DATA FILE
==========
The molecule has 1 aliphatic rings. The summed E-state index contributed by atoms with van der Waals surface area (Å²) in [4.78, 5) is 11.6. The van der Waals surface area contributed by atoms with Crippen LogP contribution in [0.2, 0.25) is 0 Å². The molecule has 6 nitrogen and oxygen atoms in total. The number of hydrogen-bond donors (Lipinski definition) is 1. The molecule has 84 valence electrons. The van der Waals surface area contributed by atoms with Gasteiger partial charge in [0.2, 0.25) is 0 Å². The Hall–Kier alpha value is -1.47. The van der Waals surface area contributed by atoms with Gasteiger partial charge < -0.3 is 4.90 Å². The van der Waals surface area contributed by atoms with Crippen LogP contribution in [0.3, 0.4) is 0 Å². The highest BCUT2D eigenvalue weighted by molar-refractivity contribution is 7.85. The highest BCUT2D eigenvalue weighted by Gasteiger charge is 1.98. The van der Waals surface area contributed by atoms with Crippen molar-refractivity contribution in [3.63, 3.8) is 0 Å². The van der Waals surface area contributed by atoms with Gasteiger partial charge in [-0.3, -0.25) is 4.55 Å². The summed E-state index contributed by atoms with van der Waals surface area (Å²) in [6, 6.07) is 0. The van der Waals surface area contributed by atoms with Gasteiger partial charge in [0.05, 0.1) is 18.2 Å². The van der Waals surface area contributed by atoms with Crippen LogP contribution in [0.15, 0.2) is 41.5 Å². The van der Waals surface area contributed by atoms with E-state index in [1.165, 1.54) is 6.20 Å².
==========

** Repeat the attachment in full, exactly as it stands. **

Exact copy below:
The molecule has 1 aliphatic rings. The summed E-state index contributed by atoms with van der Waals surface area (Å²) in [4.78, 5) is 11.6. The van der Waals surface area contributed by atoms with Crippen LogP contribution in [0.2, 0.25) is 0 Å². The molecule has 6 nitrogen and oxygen atoms in total. The number of hydrogen-bond donors (Lipinski definition) is 1. The molecule has 84 valence electrons. The van der Waals surface area contributed by atoms with Gasteiger partial charge in [0.2, 0.25) is 0 Å². The Hall–Kier alpha value is -1.47. The van der Waals surface area contributed by atoms with Gasteiger partial charge < -0.3 is 4.90 Å². The van der Waals surface area contributed by atoms with Crippen LogP contribution in [0.3, 0.4) is 0 Å². The highest BCUT2D eigenvalue weighted by molar-refractivity contribution is 7.85. The highest BCUT2D eigenvalue weighted by Gasteiger charge is 1.98. The van der Waals surface area contributed by atoms with Crippen molar-refractivity contribution in [3.63, 3.8) is 0 Å². The van der Waals surface area contributed by atoms with Gasteiger partial charge in [-0.3, -0.25) is 4.55 Å². The summed E-state index contributed by atoms with van der Waals surface area (Å²) in [6, 6.07) is 0. The van der Waals surface area contributed by atoms with Gasteiger partial charge in [0.05, 0.1) is 18.2 Å². The van der Waals surface area contributed by atoms with Crippen LogP contribution in [0.15, 0.2) is 41.5 Å². The van der Waals surface area contributed by atoms with E-state index in [1.165, 1.54) is 6.20 Å².